Perfect Reflection of Mt Hood

Mt. Hood reflected in Mirror Lake, Mount Hood National Forest, Oregon

Mt. Hood reflected in Mirror Lake

Although I’ve driven past Mt. Hood several times over the years, I had never actually stopped to hike in the area until this past summer.  I didn’t regret the decision to stop here: the area is beautiful, and Mt. Hood, the main attraction, it totally awesome.  Our first hike, and one of the most beautiful, was up to the popular Mirror Lake, a hike near Government Camp, OR.  Here Mt. Hood is perfectly reflected in the still lake, and with the fall foliage around the lake, it is an awesomely beautiful picture that won’t soon be forgotten.  The trail itself is only a little over 3 miles RT, so it is easily done in a few hours.



To get to the trailhead, from the town of Government Camp go 2 or 3 miles west on Hwy 26.  Or drive a few miles east of Rhododendron on Hwy 26.  Either way, the trailhead is located between mileposts 51 and 52 on Hwy 26, on the south side of the road on a big bend just before Ski Bowl.  The parking area is small, but quite long, so there’s quite a bit of space to park.  However, this is a very popular trail, so at some times of the year the parking area may fill up quickly.  There are also a couple of port-a-potties in the middle of the parking area.


The waterfall near the parking area for Mirror Lake, Mount Hood National Forest, Oregon

The waterfall near the parking area

You will have to cross a stream (pretty fast-flowing in late September) to get onto the trail.  A little ways down the parking area, this stream goes over a small waterfall.  The view was mostly obstructed by bushes, but it didn’t look too impressive to me.  Anyhow, it’s worth knowing it’s there if you want to look at it.  Follow the trail over the bridge and then up the steep hill beyond.  Much of the trail is hiking uphill, so it’s not an easy 1.4 miles up to the lake.  Most of the trail is dirt, although it’s quite well-maintained, through the forest, but in a few places you will cross an avalanche area where the trees have been knocked over, and you can see the countryside around.  This is quite pretty.


Mt. Hood from Mirror Lake, Mount Hood National Forest, Oregon

Bushes line the shore near the trail to Tom, Dick, and Harry Mountain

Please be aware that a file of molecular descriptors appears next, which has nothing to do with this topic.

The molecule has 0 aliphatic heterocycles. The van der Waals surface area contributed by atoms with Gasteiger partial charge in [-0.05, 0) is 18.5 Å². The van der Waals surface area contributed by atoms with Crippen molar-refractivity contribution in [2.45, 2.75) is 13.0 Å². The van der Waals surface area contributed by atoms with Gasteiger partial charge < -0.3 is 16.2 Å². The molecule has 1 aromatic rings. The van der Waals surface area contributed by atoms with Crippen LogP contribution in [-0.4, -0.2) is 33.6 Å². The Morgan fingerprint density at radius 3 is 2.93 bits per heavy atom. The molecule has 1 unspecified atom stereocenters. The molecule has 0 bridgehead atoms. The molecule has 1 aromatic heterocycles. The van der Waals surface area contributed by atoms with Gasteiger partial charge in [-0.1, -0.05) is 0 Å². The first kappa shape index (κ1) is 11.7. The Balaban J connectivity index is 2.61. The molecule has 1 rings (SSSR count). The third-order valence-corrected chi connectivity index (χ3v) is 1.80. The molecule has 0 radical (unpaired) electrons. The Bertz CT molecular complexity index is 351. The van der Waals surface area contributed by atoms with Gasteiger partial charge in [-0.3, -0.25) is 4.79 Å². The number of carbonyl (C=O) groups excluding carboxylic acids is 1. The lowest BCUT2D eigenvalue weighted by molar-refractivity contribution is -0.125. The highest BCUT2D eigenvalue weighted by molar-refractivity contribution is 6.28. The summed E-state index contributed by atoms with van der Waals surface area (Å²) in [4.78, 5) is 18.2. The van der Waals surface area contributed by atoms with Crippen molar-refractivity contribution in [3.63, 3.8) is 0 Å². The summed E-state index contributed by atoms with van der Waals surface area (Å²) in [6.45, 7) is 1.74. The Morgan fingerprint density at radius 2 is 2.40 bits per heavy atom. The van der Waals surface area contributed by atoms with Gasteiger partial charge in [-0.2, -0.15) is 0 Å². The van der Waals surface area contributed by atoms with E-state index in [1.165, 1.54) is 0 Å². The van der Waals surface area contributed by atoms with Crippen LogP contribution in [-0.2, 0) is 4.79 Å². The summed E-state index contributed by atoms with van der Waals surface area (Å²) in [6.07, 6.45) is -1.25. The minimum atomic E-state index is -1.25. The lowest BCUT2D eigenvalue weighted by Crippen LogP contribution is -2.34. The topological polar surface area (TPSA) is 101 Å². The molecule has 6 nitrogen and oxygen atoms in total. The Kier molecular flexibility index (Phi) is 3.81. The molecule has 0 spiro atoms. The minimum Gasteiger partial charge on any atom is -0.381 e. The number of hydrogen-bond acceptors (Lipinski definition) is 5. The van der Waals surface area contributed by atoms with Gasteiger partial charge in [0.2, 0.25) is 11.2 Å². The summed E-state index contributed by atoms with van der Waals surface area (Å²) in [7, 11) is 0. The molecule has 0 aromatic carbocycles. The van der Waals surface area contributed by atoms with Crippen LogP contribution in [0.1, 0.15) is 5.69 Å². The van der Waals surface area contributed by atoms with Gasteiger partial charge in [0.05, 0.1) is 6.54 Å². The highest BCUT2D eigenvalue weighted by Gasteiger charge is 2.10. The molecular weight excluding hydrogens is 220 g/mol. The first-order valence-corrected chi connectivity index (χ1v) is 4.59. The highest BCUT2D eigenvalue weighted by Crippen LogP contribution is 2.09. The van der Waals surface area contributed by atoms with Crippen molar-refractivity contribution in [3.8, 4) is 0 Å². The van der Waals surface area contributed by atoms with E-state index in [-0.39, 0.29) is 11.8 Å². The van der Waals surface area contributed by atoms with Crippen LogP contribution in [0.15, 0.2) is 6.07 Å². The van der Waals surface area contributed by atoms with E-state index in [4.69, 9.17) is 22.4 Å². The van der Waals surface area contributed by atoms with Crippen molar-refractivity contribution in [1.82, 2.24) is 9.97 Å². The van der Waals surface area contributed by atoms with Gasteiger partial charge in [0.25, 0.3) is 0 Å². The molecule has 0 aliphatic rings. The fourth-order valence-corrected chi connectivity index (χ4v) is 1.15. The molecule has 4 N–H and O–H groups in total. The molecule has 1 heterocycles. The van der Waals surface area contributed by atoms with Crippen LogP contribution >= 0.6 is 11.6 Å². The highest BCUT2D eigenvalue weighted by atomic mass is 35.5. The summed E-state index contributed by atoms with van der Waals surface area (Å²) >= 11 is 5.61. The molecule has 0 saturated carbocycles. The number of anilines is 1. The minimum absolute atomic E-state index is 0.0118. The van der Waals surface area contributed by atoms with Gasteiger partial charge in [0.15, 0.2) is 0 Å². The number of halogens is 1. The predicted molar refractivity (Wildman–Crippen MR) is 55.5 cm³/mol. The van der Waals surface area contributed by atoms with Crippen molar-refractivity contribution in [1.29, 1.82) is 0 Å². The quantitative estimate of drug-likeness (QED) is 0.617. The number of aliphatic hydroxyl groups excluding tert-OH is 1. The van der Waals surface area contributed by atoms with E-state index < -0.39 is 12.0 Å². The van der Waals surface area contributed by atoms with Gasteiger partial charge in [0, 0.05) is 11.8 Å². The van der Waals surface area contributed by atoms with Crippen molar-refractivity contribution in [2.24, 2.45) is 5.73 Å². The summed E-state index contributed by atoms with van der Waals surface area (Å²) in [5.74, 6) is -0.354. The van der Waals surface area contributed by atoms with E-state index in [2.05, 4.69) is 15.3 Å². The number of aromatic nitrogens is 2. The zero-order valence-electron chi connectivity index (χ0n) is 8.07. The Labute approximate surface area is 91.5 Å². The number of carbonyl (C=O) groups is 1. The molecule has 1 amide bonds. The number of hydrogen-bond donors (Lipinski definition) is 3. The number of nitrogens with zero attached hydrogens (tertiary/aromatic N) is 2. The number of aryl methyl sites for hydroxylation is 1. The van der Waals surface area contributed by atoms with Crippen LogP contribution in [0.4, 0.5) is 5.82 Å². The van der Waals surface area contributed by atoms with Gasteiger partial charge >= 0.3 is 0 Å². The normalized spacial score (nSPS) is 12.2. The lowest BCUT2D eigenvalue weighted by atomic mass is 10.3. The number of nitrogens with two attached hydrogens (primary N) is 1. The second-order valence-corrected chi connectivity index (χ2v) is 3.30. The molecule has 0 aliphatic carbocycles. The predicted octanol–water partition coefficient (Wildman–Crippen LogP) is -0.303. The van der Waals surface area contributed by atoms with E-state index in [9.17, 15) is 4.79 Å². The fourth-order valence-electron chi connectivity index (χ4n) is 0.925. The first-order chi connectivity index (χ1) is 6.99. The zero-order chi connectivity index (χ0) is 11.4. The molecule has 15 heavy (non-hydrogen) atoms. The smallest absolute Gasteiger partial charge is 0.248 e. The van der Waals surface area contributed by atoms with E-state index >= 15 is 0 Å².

The trail switchbacks its way uphill for almost a mile and a half, then comes to a signboard.  In this area there is a funny tree that looks like it grew sideways for a while.  It’s cute to take a picture of, as trees don’t normally grow like that.  The sign points the way to Mirror Lake and Tom, Dick, and Harry Mountain.  The trail to the lake goes in both directions, so you can choose which way you want to hike.  We went right, and weren’t sorry we chose that route.


Mirror Lake, Mount Hood National Forest, Oregon

Along the shore of Mirror Lake

The trail is now quite flat and goes near the shoreline of Mirror Lake.  About a quarter of the way around, the trail for Tom, Dick, and Harry Mountain goes off on your right (the junction is marked).  We did not have time to hike the 1.5 miles to the top of the mountain, but I’ve heard that the views are quite good from the top.  We continued around the lake, stopping occasionally when we were near enough to the shore to look at Mt. Hood reflected in the quiet water.  Not quite half way around the lake is a campsite right next to the lake.  It is not extremely easy to access, and you might need to bush-whack a little to get to it, but if you’re looking for it, it’s difficult to miss.  If you come to a place where the trail goes along what looks like a beach, you’ve gone too far.  In the afternoon, the view from this campsite is outstanding, with Mt. Hood reflected directly across the lake from you.  In fact, this entire hike would be better in the afternoon, as the sun would probably be behind Mt. Hood in the morning, making for less-than-perfect pictures.  Enjoy the view from here, then turn around and go back the way you came or continue around the lake.  I didn’t find a better place to see Mt. Hood from, but it’s still a nice little walk around the lake.  There are several campsites in this area.


Return by walking back down the trail to the parking area.  There are a couple of picnic tables near the trailhead, so if you don’t mind hiking up a very steep hill to get to them, this can be a nice place to eat or rest.  The tables aren’t in great shape, but they worked fine for us.


Round Trip Trail Length: A little more than 3 miles (5 km)

Facilities: Port-a-potties at the trailhead

Fees: $5.00 per day Northwest Forest Pass required.  America the Beautiful (Interagency), Senior (Golden Age), Access (Golden Access), Volunteer, Military, and Big Bend Annual Passes also accepted.


Trail ★★★★☆

Road ★★★★★

Signs ★★★☆☆

Scenery ★★★★★f

Would I go 100 miles out of my way for this? ★★★★☆

Overall Rating: ★★★★☆


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